These are questions that need to be answered and the only way is if you consulted a dentist in their office. One thing is for sure, the more your fiance delays restoring his tooth, the harder and more expensive it will get to be fixed. Implants are always more expensive however the in most cases the best way to replace missing teeth .

Soheyla Marzvaan, DDS
Orange County Dentist

Crowns versus Dental Implants

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I think the other dentists have given you good advice.  The good thing about the crowns being off is that the dentists can see the condition of the tooth and give you a better assessment if it is worth making news crowns or if implants might be a better alternative.

There is a point when a judgement call must be made as to how long broken down teeth will last.  If the teeth have a really poor prognosis it might be best to go ahead and consider implants as they may last a lot longer.

The good thing is you may have some choices.  Find an experienced cosmetic dentists who also has special interests in implants.


Good luck


Ronald W. Konig DDS

Ronald Konig DDS
Houston Dentist

Dental Implants to Replace Failing Crowns

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It is difficult to give you an exact answer with the limited information available. If these teeth have had root canal treatment (which is probably the case) that there may be a post and core that is loose along with the crown.  If this is loose it may be from decay or a fracture which is common to occur after several years.  It can also be from the fact that when the crowns were placed the bite was not adjusted correctly and his chewing forces cause the crowns to loosen.  Usually after two crowns have been replaced, the tooth is too far gone to repair without heroic efforts and the long term prognosis is poor.  He may also have bone loss around these teeth from the loose crowns which may necessitate bone grafting along with or prior to dental implants. Dental implants will be a permanenet fi if performed properly by a proprly trained indicidual such as a board certified oral and maxillofacial surgeon. Ask a trusted dentist in your area for a consultation with one to get the correct treatment performed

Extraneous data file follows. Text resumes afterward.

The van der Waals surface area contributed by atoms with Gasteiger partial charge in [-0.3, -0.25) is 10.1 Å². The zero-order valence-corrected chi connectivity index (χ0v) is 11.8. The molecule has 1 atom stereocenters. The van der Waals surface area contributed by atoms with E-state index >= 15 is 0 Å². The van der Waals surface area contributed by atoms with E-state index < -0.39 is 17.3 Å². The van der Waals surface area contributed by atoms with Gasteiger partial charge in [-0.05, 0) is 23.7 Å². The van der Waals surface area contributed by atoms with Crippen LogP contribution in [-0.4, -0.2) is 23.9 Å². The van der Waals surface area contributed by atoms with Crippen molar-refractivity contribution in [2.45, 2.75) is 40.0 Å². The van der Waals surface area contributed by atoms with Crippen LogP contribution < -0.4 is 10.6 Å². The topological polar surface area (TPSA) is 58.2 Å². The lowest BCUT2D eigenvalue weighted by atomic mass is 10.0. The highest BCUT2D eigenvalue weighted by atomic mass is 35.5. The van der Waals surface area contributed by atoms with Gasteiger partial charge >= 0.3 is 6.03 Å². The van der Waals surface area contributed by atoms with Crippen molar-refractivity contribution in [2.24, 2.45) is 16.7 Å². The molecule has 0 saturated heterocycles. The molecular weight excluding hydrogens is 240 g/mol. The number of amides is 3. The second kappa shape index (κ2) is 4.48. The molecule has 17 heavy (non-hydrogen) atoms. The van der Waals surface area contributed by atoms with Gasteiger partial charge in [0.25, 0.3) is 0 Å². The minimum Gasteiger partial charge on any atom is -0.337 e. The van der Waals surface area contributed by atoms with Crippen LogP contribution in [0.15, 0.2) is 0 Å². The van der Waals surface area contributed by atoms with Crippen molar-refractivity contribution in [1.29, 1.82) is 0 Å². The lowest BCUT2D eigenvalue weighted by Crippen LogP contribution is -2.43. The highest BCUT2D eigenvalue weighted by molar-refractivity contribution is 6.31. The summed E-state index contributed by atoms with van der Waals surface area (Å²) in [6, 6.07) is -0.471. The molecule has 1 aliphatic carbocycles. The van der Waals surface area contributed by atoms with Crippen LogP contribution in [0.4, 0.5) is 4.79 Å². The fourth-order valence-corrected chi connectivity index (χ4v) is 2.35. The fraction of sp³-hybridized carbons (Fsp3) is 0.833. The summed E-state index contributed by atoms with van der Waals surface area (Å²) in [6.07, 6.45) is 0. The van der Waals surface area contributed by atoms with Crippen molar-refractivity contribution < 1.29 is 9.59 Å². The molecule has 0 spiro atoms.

Brian Dorfman, MD, DMD
Phoenix Oral & Maxillofacial Surgeon
4.7 out of 5 stars 13 reviews

Replace crowns or place implants

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If the teeth are predictably restorable with new crowns then that should be the treatment of choice. This means, the tooth has healthy root, healthy foundation, and adequate amount of tooth material left to hold a crown.  If it is a compromised tooth with significant loss of tooth material, questionable post or build up, or unhealthy foundation, then extraction and replacement with an implant should be considered. A good restorative dentist can provide you with best direction.


Dr. Kazemi


H. Ryan Kazemi, DMD
Bethesda Oral & Maxillofacial Surgeon
5.0 out of 5 stars 5 reviews

These answers are for educational purposes and should not be relied upon as a substitute for medical advice you may receive from your physician. If you have a medical emergency, please call 911. These answers do not constitute or initiate a patient/doctor relationship.